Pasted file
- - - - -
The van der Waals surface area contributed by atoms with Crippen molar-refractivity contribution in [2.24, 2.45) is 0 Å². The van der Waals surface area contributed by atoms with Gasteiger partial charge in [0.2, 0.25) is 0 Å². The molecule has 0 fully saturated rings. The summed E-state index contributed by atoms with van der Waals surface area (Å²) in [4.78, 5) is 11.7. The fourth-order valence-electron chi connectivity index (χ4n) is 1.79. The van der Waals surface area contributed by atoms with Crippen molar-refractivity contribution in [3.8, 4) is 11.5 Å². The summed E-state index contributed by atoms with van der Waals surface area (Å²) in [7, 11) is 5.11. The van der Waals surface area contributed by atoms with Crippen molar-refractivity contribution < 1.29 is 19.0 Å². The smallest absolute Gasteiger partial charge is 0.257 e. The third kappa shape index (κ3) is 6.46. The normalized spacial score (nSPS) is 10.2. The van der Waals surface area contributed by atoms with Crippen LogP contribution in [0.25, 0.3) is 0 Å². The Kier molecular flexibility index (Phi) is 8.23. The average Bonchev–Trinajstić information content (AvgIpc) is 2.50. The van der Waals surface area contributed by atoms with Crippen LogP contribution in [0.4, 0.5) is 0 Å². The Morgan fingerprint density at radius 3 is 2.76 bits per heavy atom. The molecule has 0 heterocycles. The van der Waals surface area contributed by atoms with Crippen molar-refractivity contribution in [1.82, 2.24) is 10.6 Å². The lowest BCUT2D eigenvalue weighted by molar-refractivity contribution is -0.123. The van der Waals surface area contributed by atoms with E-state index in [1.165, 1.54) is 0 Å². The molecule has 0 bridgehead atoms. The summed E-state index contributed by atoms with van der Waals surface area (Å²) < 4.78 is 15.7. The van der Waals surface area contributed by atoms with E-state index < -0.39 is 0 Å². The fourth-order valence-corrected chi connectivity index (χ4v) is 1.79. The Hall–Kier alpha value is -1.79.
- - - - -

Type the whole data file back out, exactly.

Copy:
The van der Waals surface area contributed by atoms with Crippen molar-refractivity contribution in [2.24, 2.45) is 0 Å². The van der Waals surface area contributed by atoms with Gasteiger partial charge in [0.2, 0.25) is 0 Å². The molecule has 0 fully saturated rings. The summed E-state index contributed by atoms with van der Waals surface area (Å²) in [4.78, 5) is 11.7. The fourth-order valence-electron chi connectivity index (χ4n) is 1.79. The van der Waals surface area contributed by atoms with Crippen molar-refractivity contribution in [3.8, 4) is 11.5 Å². The summed E-state index contributed by atoms with van der Waals surface area (Å²) in [7, 11) is 5.11. The van der Waals surface area contributed by atoms with Crippen molar-refractivity contribution < 1.29 is 19.0 Å². The smallest absolute Gasteiger partial charge is 0.257 e. The third kappa shape index (κ3) is 6.46. The normalized spacial score (nSPS) is 10.2. The van der Waals surface area contributed by atoms with Crippen LogP contribution in [0.25, 0.3) is 0 Å². The Kier molecular flexibility index (Phi) is 8.23. The average Bonchev–Trinajstić information content (AvgIpc) is 2.50. The van der Waals surface area contributed by atoms with Crippen LogP contribution in [0.4, 0.5) is 0 Å². The Morgan fingerprint density at radius 3 is 2.76 bits per heavy atom. The molecule has 0 heterocycles. The van der Waals surface area contributed by atoms with Crippen molar-refractivity contribution in [1.82, 2.24) is 10.6 Å². The lowest BCUT2D eigenvalue weighted by molar-refractivity contribution is -0.123. The van der Waals surface area contributed by atoms with E-state index in [1.165, 1.54) is 0 Å². The molecule has 0 bridgehead atoms. The summed E-state index contributed by atoms with van der Waals surface area (Å²) < 4.78 is 15.7. The van der Waals surface area contributed by atoms with E-state index < -0.39 is 0 Å². The fourth-order valence-corrected chi connectivity index (χ4v) is 1.79. The Hall–Kier alpha value is -1.79.